Obama Administration: More Civil Rights Enforcement in Schools

Amanda Paulson, Christian Science Monitor, March 8, 2010

Education Secretary Arne Duncan signaled Monday the Obama administration’s intention to step up enforcement of civil rights laws that apply to schools and colleges, many of which are often ignored.

In remarks delivered in Selma, Ala, timed to commemorate the 45th anniversary of the marches in which civil rights protesters were brutally attacked by police, Secretary Duncan said, “The truth is that, in the last decade, the Office for Civil Rights (OCR) has not been as vigilant as it should have been in combating gender and racial discrimination and protecting the rights of individuals with disabilities. But that is about to change . . . . We are going to reinvigorate civil rights enforcement.”

In particular, Duncan {snip} highlighted certain indicators that point to inequities existing today:

* Upon finishing high school, white students are about six times more likely to be college-ready in biology than African-American students. In algebra, they’re four-plus times more likely.

* Just 12 percent of high schools produce half the dropouts in America. Three-fourths of African-American and Latino come from those schools.

* African-American students without disabilities are more than three times as likely to be expelled as their white peers.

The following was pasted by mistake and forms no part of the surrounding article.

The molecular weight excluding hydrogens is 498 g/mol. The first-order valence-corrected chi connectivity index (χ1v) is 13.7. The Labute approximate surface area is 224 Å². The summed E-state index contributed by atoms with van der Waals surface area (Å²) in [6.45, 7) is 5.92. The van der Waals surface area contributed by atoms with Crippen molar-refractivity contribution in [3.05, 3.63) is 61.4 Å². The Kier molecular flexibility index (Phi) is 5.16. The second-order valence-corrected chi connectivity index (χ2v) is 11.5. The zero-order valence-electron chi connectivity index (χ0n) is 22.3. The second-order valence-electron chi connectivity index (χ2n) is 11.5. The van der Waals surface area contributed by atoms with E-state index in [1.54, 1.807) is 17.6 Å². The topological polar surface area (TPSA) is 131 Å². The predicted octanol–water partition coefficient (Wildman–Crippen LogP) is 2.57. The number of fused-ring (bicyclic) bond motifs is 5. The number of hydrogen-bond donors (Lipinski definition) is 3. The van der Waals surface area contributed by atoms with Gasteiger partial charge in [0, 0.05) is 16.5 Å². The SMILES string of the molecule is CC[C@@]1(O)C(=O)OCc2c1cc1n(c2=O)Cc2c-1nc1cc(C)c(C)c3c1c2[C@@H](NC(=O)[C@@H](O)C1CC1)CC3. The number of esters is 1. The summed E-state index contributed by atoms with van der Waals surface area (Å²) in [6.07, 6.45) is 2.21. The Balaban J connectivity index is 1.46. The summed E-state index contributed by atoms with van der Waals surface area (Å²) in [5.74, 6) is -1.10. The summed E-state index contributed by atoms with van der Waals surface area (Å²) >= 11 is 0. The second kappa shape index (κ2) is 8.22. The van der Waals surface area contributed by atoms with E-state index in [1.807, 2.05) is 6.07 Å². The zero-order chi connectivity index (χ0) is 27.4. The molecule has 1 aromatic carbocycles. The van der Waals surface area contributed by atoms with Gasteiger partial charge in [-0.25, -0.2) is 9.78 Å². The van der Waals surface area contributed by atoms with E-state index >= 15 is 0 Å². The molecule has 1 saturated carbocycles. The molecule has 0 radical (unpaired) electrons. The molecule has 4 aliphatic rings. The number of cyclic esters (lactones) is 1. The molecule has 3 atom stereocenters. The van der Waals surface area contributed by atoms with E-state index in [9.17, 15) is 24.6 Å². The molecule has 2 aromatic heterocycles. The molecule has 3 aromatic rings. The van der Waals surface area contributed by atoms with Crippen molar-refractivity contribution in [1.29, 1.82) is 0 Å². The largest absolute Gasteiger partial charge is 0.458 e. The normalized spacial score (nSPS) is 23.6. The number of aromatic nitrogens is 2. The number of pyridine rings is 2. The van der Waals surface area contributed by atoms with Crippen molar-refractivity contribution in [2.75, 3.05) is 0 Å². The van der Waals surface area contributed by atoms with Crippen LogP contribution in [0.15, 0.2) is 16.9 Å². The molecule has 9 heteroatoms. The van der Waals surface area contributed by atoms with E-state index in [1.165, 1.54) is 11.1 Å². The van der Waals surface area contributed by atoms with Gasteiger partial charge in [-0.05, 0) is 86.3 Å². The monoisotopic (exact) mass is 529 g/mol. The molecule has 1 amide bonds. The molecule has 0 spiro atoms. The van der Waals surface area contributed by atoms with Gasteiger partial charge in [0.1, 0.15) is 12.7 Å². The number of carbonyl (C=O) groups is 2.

Duncan also pointed to a Denver Post investigation that showed that three-quarters of teachers who had been let go and had trouble finding another teaching job over the past four years were placed in high-poverty schools.

{snip}

In a conference call with reporters, Ms. Ali [Russlynn Ali, assistant secretary of education for civil rights] said, “You can expect to see our compliance reviews be a little broader in terms of issues” than in the past. The OCR, she said, will also be issuing 17 guidance letters to schools over a wide range of civil rights issues, including disabilities, access to math and science (or STEM) courses, sexual violence, and food allergies.

Rather than just determining whether a district complies with the letter of the law in certain areas, the department will look at what the outcomes are for students, Duncan said in the conference call. “This is really about us trying to close achievement gaps,” he said.

{snip}

Professor Orfield [Gary Orfield, a professor at University of California in Los Angeles and co-director of the Civil Rights Project] says he hopes the administration will make a concentrated effort on issues like segregation–which has grown harder to make strides in after a 2007 Supreme Court case restricted the ways that districts can use race in determining which schools students attend. He also hopes it will follow up the tough rhetoric with real repercussions for districts that don’t comply, such as withholding funding.

{snip}

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